When & How to Induce Vomiting in your Dog
There’s nothing worse for a dog parent than thinking your dog is in danger, like when you suspect that they swallowed poison. Obviously, you should seek emergency veterinary care, but is there anything you can do more immediately? Yes there is! I’ve had the unfortunate experience of going through a poisoning with my dog and found an unlikely ally in regular, old, household use hydrogen peroxide.
How my dog got poisoned
Last week I had to take my dogs to work with me. Scooter, Rosebud and Lola were just hanging out. Sugar, on the other hand, was busy sniffing every inch of the place. Then I heard the dreaded, “Oh no! Sugar! No!”
My husband’s secretary had left her purse down on the floor under her desk. Sugar had found it and pulled out her cigarettes and ate them! (another reason you shouldn’t smoke!) Cigarettes are definitely toxic to dogs, but there was no need to panic; Sugar had just swallowed them so there was time to do something.
I ran down to the closest place I could find hydrogen peroxide. It took me no more than 5 minutes, so I knew I was okay on time. As soon as I got back in the car, I made Sugar drink some of the hydrogen peroxide (see below for instructions on the exact procedure) and I had her on a big blanket in case she decided to throw up before we got back to the office.
She rode fine in the car and was acting normal. When we reached the office I put her on a leash and walked her around the grassy area for a few more minutes until she finally threw up all the cigarettes she had just ingested. Phew!! What a relief. We dodged the bullet this time. She was fine the rest of the day and we were all so relieved that nothing bad happened from her indiscretion. She expelled all the cigarettes and I did not have to take her to the vet (I called to make sure).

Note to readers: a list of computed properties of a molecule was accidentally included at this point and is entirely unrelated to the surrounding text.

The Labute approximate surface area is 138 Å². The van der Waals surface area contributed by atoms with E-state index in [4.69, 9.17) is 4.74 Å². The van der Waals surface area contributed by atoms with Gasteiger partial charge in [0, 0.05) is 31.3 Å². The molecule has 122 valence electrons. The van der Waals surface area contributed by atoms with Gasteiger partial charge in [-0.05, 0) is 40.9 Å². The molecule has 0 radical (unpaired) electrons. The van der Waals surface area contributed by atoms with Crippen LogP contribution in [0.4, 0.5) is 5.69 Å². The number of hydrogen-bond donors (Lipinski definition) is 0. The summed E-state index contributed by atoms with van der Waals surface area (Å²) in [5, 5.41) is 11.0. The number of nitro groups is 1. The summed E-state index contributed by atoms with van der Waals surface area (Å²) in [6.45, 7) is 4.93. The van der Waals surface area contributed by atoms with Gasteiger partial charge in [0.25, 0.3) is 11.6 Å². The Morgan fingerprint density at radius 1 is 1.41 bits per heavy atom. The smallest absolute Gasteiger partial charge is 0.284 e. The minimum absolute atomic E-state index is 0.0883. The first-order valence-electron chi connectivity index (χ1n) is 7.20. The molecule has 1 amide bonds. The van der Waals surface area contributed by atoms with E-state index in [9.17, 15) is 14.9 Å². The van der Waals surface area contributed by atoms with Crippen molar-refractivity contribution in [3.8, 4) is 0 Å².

When it is OK to induce vomiting in your dog
In this instance it was okay to induce vomiting since we knew what she ate and when she ate it. The vet would have done the same at his office. But not all situations are that easy to fix.
Other circumstances when you should absolutely induce vomiting include:
- When your pet has consumed antifreeze within the last two hours.
- When you’ve called your veterinarian, discussed the specific circumstances around your pet’s swallowing a potential toxin, and your vet instructs you to induce vomiting.
When it’s NOT OK to induce vomiting in your dog
Circumstances in which you should not induce vomiting in your dog include:
- When he or she is already throwing up. Inducing vomiting in a dog who is already vomiting may cause a worse vomition response.
- If your dog has lost consciousness, or is very week or having trouble standing, then inducing vomiting may cause aspiration pneumonia, which can result from an animal inhaling vomit into his or her lungs.
- If your dog has swallowed bleach, a drain cleaner, or petroleum distillate. These chemicals are known to cause burning when swallowed, and if you induce vomiting, they would cause secondary burns on the way back up as well. Never induce vomiting if your dog has swallowed a caustic substance.
- If more than two hours has passed since your dog ingested a potential toxin, vomiting will not clear the stomach of the toxin, since it likely has entered your pup’s small intestine. In this case, contact your veterinarian right away.
How to induce vomiting in your dog
Dilute 1 teaspoon of some 3% hydrogen peroxide at the rate of 1 teaspoon per 10 lb. of body weight but never more than 45 ml at any one time even if the dog is more than 45 lbs. For more information, click here.
Be ready for a dog emergency
My dog poison incident served as a reminder to be ready for a dog emergency:
- Always put things up and away from the dogs’ reach
- Hydrogen peroxide is a good staple to keep in your first aid kit
- Know the phone numbers of your veterinarian and the ASPCA’s Animal Poison Control Center (888-426-4435), or the Pet Poison Helpline (855-213-6680)
So remember to always put things away and out of reach of your pets. Install child safety locks on cabinets, drawers, refrigerators or freezer doors, and get trashcans with lids or keep them where the dogs can’t get to them. As the saying goes, an ounce of prevention is worth a pound of cure. And if all your precautions fail, keep some 3% hydrogen peroxide on hand, a list of important phone numbers, and always call your vet if a dog emergency does occur.
Stay safe pups!